Smiths Falls debates new code of conduct for Councillors

August 31, 2018 by

News From Smiths FallsOn Monday August 27 Smiths Falls Committee of the Whole saw robust debate around an updated council code of conduct.

“Our current code of conduct is 14 years old, is in need of a major refresh and that’s exactly what we did using the expertise of Tony Fleming our newly appointed Integrity Commissioner,” Kerry Costello, director of Corporate Services told council.  Adding that Clerks across the region worked together with the IC to ensure everyone was on the same page.

“It’s clear, concise and just common sense,” said Councillor Jay Brennan.

The document introduces more detail around confidentiality, the general conduct of council around staff, conflict of interest, council interaction with media,  use of town property and council expenses.

“I think it’s a good time to pass this.  If I was just starting on Council in December, I would be grateful to have this,” said Lorraine Allen, councilor.

Not everyone agreed on the timing or necessity for a new code of conduct.

“In my opinion I don’t see what the rush is, we already have a conflict of interest by-law in place, so I think it’s up to the new council to look at this issue not the old council,” said Joe Gallipeau, Councillor.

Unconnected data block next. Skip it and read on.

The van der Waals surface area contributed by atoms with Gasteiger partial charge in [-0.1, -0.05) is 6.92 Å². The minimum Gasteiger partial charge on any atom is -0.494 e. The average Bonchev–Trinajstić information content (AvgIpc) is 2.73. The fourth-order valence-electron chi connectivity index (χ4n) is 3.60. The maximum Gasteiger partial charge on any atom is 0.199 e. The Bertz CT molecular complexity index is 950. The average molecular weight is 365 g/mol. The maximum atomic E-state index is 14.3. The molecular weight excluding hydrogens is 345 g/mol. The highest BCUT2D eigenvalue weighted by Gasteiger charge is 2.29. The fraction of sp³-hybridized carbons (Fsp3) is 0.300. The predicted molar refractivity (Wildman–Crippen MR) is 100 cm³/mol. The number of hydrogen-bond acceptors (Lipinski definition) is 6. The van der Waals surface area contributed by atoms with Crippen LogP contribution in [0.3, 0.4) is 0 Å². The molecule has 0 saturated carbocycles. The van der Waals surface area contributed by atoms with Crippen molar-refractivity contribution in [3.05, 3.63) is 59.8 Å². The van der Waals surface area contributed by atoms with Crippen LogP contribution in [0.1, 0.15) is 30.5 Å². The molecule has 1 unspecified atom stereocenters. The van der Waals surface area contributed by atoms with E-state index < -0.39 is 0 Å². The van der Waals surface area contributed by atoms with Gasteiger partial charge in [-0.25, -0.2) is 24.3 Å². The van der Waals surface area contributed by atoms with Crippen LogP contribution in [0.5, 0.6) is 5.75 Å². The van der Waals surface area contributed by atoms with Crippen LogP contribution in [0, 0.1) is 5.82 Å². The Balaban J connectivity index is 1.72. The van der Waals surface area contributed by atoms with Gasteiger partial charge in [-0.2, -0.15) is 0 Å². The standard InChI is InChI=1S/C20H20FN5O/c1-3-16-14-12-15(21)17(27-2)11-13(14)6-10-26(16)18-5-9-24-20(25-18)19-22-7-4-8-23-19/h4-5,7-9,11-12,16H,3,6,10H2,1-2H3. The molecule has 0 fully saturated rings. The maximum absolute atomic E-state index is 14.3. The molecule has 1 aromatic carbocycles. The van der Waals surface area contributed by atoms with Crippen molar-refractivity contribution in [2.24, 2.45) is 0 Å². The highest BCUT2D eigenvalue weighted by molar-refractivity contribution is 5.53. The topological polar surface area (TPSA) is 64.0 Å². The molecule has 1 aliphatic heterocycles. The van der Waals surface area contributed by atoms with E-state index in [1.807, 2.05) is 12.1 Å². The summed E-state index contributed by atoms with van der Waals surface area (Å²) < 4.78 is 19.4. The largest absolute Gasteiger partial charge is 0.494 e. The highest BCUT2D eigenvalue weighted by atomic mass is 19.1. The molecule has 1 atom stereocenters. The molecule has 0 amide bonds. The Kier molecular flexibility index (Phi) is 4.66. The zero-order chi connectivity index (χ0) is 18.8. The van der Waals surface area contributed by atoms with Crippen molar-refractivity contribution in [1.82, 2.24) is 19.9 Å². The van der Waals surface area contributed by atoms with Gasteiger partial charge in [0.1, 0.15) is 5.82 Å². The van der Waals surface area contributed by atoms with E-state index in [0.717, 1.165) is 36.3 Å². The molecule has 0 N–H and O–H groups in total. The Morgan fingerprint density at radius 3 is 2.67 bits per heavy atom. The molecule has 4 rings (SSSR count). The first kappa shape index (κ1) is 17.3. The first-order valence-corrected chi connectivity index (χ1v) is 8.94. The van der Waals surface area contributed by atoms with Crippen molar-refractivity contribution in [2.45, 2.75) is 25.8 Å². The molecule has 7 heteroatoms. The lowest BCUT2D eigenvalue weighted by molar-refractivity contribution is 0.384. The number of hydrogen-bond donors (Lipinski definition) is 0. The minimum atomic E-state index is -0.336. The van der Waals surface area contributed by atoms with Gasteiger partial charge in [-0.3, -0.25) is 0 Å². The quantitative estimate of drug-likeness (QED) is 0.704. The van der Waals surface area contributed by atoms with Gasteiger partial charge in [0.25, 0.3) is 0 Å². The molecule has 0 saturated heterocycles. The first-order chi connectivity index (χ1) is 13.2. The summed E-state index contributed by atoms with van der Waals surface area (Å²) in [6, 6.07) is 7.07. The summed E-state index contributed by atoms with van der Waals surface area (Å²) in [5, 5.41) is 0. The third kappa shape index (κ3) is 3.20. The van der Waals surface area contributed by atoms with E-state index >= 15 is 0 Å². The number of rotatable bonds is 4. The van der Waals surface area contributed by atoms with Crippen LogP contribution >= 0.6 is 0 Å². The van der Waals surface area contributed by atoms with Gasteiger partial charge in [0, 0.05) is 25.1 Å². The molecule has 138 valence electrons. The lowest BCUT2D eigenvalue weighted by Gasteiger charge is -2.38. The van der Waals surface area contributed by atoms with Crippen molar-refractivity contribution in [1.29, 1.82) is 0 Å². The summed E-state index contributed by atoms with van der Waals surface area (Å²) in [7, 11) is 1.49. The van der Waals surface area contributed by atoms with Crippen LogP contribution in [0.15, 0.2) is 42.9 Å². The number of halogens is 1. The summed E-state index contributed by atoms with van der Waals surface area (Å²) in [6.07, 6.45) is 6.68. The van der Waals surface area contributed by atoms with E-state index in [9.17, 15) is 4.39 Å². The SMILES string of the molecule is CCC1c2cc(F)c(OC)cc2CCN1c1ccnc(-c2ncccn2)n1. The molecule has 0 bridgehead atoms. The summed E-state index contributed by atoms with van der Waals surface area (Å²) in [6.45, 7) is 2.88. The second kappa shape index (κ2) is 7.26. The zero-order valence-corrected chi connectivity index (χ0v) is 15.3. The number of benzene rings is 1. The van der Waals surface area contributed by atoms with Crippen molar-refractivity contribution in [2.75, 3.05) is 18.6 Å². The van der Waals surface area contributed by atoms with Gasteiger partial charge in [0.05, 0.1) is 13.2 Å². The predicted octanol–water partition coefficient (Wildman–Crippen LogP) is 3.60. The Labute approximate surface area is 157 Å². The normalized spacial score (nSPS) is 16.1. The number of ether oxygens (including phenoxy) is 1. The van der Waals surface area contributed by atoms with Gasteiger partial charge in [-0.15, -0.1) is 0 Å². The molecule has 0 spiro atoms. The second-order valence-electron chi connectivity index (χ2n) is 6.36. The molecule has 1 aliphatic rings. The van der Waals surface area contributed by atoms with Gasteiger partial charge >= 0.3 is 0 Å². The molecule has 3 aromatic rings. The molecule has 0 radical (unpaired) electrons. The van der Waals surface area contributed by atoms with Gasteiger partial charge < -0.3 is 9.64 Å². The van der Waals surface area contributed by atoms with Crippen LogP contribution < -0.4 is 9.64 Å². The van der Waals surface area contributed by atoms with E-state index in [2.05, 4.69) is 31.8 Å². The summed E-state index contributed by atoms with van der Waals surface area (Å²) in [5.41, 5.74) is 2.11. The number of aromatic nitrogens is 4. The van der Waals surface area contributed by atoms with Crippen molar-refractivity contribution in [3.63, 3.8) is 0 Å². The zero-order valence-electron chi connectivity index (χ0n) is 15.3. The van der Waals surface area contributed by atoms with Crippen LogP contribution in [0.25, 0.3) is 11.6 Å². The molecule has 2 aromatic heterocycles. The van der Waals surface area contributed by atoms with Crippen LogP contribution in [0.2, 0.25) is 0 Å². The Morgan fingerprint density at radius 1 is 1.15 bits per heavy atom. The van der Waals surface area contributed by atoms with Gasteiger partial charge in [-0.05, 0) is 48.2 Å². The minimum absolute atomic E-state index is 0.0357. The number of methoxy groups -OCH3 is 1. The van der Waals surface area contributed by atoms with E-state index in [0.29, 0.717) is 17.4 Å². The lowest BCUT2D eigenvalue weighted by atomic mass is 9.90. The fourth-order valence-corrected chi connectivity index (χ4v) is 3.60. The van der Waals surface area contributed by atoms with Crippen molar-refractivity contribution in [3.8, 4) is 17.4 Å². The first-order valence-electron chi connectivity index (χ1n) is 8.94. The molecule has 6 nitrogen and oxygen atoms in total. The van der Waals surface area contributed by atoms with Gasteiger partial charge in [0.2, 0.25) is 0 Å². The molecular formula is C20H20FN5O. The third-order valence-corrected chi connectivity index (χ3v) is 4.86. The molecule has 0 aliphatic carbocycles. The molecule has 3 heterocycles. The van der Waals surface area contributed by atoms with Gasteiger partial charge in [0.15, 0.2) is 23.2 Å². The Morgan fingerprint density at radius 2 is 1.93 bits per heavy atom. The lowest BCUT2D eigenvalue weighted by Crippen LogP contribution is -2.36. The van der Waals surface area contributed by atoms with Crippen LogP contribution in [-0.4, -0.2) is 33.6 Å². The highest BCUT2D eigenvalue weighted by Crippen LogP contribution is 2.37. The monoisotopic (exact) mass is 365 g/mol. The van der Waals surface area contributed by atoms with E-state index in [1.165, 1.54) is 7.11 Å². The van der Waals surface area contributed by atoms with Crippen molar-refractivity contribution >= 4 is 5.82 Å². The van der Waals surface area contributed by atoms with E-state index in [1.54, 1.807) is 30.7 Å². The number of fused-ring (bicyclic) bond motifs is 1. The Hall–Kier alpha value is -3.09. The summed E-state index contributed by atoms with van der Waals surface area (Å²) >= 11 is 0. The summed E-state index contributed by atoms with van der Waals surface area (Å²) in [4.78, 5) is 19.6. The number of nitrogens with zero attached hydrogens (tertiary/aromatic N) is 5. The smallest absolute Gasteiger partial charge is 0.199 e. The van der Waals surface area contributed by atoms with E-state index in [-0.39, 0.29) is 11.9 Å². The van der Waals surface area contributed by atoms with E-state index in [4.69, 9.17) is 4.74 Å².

There is a Provincial Conflict of Interest Act and there is a municipal code of conduct dating back to 2004.  There is no conflict of interest by-law.

The new code also deals with how council may direct the public to making informal or formal complaints.

Another point of debate surrounded the fee for filing a complaint.  The new code details the procedure for formal complaints and sets a fee of $150 for filing a complaint.  If the complaint is found to be legitimate, 50 percent is refunded.

“When it comes to the $150, I agree there has to be something to prevent frivolous complaints, but if it’s legitimate then the whole $150 should be refunded,” Mayor Shawn Pankow, argued.

Most other Councillors agreed and Costello agreed that it would be a small amendment to make.

The role of the IC in investigations, enforcement and sanctions is also detailed in the document.  As Gallipeau pointed out however there was no information as to whether the member subject of a complaint is able to retain council or if there is an appeal process should the member disagree with the decision.

The answer was provided the following day.

“The member may have legal council during the investigation. If the member disagrees with the decision and sanction they can bring an application to the Courts for review – no statutory appeal or Local Planning Appeal Tribunal type of process is provided in the Act,”  wrote Costello in an email to Lake 88.

Since six of the seven members of the Committee supported the new code, with the fee amendment proposed by Pankow, the document will be coming back to council for adoption on Sept 4th.